Inspired by the Black Power movement and active as a feminist in the New York art world in the 1970s and 1980s, Howardena Pindell favored a craft-inspired aesthetic. Her choice of materials aligned with her commitment to political activism. She was particularly dedicated to fighting the censorship of Black artists that she experienced in the art world as both an artist and a curator.
Reflecting her conceptual and material interest in print- and paper-making, Kyoto: Positive/Negative incorporates personal references into abstract forms inspired by a variety of sources, from scrap paper in her studio to the beads, horns, shells, and hair she studied in African sculpture at the Brooklyn Museum. The use of rice paper here alludes to the artist’s first trip to Japan in 1979, accompanied by her father, with the speckle of vectors and numerical repetition perhaps alluding to his profession as a mathematician.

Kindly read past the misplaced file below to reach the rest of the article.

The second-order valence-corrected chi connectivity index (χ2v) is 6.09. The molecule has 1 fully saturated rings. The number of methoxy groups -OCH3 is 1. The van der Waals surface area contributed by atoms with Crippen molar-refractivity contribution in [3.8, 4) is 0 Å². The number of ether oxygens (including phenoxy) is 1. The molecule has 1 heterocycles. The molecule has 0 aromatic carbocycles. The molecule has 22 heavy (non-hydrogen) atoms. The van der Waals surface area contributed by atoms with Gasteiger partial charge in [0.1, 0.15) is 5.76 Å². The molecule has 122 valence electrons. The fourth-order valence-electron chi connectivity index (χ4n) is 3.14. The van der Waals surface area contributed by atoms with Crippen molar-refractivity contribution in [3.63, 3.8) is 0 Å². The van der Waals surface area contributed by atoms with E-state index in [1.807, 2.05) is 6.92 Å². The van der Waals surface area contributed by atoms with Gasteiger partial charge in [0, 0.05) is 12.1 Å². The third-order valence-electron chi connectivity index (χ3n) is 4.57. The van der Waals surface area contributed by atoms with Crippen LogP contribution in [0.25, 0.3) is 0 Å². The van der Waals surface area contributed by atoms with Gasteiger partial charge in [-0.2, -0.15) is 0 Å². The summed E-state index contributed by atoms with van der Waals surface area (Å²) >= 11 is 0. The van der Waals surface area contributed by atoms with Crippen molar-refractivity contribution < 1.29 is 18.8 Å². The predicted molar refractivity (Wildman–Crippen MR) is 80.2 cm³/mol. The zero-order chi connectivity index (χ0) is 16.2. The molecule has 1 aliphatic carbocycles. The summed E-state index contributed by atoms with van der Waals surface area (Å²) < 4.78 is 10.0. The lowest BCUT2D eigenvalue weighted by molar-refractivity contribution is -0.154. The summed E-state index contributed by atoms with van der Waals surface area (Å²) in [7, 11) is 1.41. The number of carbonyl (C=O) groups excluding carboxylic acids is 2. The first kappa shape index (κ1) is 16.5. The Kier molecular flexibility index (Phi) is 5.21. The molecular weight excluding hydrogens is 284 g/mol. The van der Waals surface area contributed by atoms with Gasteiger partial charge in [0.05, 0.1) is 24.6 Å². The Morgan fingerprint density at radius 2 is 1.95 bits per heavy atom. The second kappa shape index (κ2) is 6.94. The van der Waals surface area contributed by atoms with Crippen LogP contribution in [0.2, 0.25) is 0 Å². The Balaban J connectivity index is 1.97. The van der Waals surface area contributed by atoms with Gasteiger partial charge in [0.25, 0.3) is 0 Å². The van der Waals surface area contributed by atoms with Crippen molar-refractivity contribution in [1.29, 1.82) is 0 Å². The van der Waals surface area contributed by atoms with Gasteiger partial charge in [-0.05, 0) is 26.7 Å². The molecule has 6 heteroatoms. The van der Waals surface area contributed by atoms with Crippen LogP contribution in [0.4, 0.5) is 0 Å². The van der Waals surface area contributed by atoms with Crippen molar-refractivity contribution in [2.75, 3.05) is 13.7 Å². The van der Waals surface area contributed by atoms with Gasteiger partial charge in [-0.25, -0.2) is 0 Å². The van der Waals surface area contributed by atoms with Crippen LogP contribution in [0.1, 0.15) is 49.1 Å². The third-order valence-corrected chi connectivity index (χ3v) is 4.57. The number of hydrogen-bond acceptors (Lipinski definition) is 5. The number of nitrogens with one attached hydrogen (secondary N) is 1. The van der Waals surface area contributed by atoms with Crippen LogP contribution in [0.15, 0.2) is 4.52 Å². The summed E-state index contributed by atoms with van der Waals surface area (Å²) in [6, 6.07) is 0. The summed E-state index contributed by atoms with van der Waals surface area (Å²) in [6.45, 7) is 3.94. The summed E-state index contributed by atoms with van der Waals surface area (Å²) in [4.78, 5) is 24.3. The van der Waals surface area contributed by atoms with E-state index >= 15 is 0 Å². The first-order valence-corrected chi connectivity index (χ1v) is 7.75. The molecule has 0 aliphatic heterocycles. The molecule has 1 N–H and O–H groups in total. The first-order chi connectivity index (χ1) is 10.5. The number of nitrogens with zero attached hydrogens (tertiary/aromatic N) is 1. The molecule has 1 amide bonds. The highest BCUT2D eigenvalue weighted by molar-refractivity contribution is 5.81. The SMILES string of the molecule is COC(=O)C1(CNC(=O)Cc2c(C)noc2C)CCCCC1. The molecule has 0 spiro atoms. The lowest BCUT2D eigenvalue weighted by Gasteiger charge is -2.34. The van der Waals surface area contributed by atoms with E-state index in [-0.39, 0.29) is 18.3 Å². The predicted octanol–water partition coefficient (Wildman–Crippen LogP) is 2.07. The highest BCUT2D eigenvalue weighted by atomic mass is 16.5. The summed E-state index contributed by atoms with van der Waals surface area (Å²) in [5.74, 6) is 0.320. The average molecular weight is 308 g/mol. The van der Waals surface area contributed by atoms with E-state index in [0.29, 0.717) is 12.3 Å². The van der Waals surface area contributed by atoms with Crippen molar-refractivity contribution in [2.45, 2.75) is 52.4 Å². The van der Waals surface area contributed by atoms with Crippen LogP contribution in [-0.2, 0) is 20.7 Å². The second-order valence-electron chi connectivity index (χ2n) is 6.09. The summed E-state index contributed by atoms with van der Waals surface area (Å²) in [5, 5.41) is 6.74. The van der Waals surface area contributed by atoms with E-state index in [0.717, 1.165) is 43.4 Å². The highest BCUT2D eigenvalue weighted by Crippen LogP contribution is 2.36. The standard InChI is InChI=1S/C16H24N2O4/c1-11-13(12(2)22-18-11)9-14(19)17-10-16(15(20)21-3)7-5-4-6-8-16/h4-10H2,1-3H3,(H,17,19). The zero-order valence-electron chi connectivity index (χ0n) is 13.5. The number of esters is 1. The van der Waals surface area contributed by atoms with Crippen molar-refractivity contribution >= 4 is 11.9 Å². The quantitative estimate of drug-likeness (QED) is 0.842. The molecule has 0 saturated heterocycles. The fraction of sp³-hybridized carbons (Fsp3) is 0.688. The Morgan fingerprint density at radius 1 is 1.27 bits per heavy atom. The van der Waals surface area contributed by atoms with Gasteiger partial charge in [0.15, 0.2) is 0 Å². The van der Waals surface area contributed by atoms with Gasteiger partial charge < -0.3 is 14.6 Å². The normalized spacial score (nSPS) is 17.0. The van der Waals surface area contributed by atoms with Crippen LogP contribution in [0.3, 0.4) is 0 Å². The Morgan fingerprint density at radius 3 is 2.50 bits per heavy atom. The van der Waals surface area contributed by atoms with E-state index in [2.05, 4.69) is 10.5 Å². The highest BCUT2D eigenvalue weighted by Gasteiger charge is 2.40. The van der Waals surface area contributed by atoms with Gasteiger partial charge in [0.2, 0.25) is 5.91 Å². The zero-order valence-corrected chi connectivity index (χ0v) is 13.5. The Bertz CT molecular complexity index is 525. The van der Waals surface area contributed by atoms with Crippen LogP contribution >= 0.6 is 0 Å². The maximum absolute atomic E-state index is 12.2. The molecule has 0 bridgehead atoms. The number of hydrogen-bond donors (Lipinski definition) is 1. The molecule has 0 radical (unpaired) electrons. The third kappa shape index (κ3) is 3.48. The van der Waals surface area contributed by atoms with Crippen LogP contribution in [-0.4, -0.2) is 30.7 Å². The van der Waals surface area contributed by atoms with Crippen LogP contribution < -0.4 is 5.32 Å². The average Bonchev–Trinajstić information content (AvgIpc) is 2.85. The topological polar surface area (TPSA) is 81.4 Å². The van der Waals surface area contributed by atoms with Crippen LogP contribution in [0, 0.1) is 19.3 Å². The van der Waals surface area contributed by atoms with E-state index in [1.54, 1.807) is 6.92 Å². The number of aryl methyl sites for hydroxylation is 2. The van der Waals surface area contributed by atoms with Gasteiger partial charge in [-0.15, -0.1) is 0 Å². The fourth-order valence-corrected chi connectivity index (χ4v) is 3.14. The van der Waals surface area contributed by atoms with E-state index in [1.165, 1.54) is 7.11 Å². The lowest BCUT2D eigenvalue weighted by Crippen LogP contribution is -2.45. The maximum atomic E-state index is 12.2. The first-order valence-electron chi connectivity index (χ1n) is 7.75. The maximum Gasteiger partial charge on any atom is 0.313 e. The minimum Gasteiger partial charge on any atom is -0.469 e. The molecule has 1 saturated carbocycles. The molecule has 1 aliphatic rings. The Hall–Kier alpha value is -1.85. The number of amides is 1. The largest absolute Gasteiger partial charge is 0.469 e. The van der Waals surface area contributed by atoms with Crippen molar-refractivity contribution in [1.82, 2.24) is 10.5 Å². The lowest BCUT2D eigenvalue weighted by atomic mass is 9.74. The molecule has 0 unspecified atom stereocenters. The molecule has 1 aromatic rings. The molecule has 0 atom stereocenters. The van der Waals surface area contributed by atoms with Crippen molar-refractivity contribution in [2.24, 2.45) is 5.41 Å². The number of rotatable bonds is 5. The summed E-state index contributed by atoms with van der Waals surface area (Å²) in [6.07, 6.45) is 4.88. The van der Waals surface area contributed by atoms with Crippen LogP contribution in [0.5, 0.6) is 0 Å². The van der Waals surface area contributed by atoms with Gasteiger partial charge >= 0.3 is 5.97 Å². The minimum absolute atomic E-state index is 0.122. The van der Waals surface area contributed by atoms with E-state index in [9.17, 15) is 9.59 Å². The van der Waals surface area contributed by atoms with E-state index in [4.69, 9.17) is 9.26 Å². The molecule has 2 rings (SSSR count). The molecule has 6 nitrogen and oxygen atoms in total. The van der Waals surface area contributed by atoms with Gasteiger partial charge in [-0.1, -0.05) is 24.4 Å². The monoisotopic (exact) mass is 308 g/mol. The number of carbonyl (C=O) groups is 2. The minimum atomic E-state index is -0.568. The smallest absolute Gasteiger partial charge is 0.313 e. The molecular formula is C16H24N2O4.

Lithograph, etching, aquatint, and collage with chine colle on paper
sheet: 26 1/4 x 20 1/2 in. (66.7 x 52.1 cm) (show scale)
Signed lower right, in pencil: "H. Pindell 6/80"
Inscribed lower left, in pencil: "Trial Proof III"
Purchased with funds given by the Louis Comfort Tiffany Foundation
This item is not on view
Howardena Pindell (American, born 1943). Kyoto: Positive/Negative, June 1980. Lithograph, etching, aquatint, and collage with chine colle on paper, sheet: 26 1/4 x 20 1/2 in. (66.7 x 52.1 cm). Brooklyn Museum, Purchased with funds given by the Louis Comfort Tiffany Foundation, 85.48. © artist or artist's estate (Photo: Brooklyn Museum, 85.48_PS11.jpg)
Trial Proof III
overall, 85.48_PS11.jpg. Brooklyn Museum photograph, 2020
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© Howardena Pindell
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